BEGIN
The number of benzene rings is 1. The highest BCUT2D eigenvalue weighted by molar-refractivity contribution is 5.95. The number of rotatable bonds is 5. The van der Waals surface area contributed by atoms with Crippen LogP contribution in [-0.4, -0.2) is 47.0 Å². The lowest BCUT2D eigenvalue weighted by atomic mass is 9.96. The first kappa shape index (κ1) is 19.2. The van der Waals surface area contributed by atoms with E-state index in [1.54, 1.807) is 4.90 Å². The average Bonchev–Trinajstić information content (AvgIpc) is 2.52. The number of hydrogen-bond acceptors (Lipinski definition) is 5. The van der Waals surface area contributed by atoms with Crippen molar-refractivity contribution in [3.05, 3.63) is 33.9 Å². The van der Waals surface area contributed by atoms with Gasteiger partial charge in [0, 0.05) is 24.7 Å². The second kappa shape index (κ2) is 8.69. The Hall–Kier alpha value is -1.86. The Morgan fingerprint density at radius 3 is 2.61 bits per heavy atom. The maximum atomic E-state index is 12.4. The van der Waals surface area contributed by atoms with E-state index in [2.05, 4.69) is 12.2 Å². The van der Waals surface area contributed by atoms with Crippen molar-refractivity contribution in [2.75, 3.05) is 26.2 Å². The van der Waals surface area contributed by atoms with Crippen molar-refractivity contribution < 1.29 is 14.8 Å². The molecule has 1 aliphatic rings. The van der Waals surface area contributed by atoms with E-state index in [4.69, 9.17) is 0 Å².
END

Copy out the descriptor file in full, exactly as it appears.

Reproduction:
The number of benzene rings is 1. The highest BCUT2D eigenvalue weighted by molar-refractivity contribution is 5.95. The number of rotatable bonds is 5. The van der Waals surface area contributed by atoms with Crippen LogP contribution in [-0.4, -0.2) is 47.0 Å². The lowest BCUT2D eigenvalue weighted by atomic mass is 9.96. The first kappa shape index (κ1) is 19.2. The van der Waals surface area contributed by atoms with E-state index in [1.54, 1.807) is 4.90 Å². The average Bonchev–Trinajstić information content (AvgIpc) is 2.52. The number of hydrogen-bond acceptors (Lipinski definition) is 5. The van der Waals surface area contributed by atoms with Crippen molar-refractivity contribution in [3.05, 3.63) is 33.9 Å². The van der Waals surface area contributed by atoms with Gasteiger partial charge in [0, 0.05) is 24.7 Å². The second kappa shape index (κ2) is 8.69. The Hall–Kier alpha value is -1.86. The Morgan fingerprint density at radius 3 is 2.61 bits per heavy atom. The maximum atomic E-state index is 12.4. The van der Waals surface area contributed by atoms with E-state index in [2.05, 4.69) is 12.2 Å². The van der Waals surface area contributed by atoms with Crippen molar-refractivity contribution in [2.75, 3.05) is 26.2 Å². The van der Waals surface area contributed by atoms with Crippen molar-refractivity contribution < 1.29 is 14.8 Å². The molecule has 1 aliphatic rings. The van der Waals surface area contributed by atoms with E-state index in [4.69, 9.17) is 0 Å².